Oscar-winning Argo is the true tale of a CIA rescue mission posing as a science fiction film crew. Luke Brookman finds out what all the fuss is about…
The low Down: Out now DVD, Argo, directed by Ben Affleck, tells the incredible story of a CIA rescue operation during the Iranian Hostage Crisis in 1979. Tony Mendez (Affleck) headed up the operation to rescue six U.S diplomats by disguising them as a Canadian film crew shooting a science fiction film.
Review: Argo is Ben Affleck’s most ambitious picture to date. The director has crafted two very intense and well structured thrillers in Gone Baby Gone and The Town. Tension is his strength; he knows when to place a bomb and when to set it off. This tension is ever present in Argo, from the early conception of the rescue mission to its closing stages, it never slips. But what sets this film apart from his previous is the laughs. Affleck confidently and effective elides the tension and drama with comedy, creating fun but three dimensional characters that are a delight to watch.
Affleck pits the odds against Mendez, emphasising the great challenge this lone man is up against. He plays on the sympathy of the character by presenting an emotional back story, leaving us forever on his side. We all love an underdog.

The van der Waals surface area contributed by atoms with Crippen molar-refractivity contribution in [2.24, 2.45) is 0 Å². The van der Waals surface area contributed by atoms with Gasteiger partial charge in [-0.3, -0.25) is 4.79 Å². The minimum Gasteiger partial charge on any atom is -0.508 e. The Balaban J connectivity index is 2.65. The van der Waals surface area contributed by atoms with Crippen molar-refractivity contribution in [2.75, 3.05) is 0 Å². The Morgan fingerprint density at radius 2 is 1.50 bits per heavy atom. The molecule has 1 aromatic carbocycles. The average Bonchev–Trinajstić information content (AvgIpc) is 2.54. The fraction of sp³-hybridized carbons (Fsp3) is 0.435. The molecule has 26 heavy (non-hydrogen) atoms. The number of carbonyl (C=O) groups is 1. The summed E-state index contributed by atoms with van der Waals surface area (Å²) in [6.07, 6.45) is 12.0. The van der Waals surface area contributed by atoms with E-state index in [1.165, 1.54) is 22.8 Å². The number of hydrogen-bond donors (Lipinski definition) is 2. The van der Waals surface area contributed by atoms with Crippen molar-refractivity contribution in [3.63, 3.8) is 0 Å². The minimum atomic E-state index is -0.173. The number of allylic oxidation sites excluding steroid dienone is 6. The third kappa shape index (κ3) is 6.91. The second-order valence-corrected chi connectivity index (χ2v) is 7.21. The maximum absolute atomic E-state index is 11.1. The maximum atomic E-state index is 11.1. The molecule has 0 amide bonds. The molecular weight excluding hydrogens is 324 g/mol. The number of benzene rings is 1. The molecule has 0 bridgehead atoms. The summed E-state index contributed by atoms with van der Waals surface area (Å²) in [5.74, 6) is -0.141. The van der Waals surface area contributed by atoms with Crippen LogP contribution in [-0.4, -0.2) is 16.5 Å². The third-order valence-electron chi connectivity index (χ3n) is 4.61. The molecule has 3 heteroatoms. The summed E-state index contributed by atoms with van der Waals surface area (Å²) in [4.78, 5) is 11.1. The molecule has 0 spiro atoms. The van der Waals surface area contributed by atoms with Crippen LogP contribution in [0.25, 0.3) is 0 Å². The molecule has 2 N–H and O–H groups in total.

The script is a triumph with action, suspense, politics and comedy blended together to great effect. The performances help emphasise and mix these diverse tones. Alan Arkin, in particular, is a pleasure to watch. But this is Affleck’s film; it takes an experienced and intelligent man to craft such a broad and suspenseful political thriller.
The Best – The final act presents an expertly edited sequence that builds the tension to excruciating heights. Affleck has transformed into one of the most impressive directing talents of his generation.
The Worst – Some might find it disappointing that the remaining 44 hostages are left to the sideline, as the focus stays predominantly on the six diplomats, with the harrowing ordeal of the 44 only hinted at.
Verdict – Argo is a very well constructed political thriller that engages and entertains. The story is maturely crafted mixing incredible tension with witty humour; a combination so few films have managed to deliver.
Celluloid Influences – Persepolis + Munich = Argo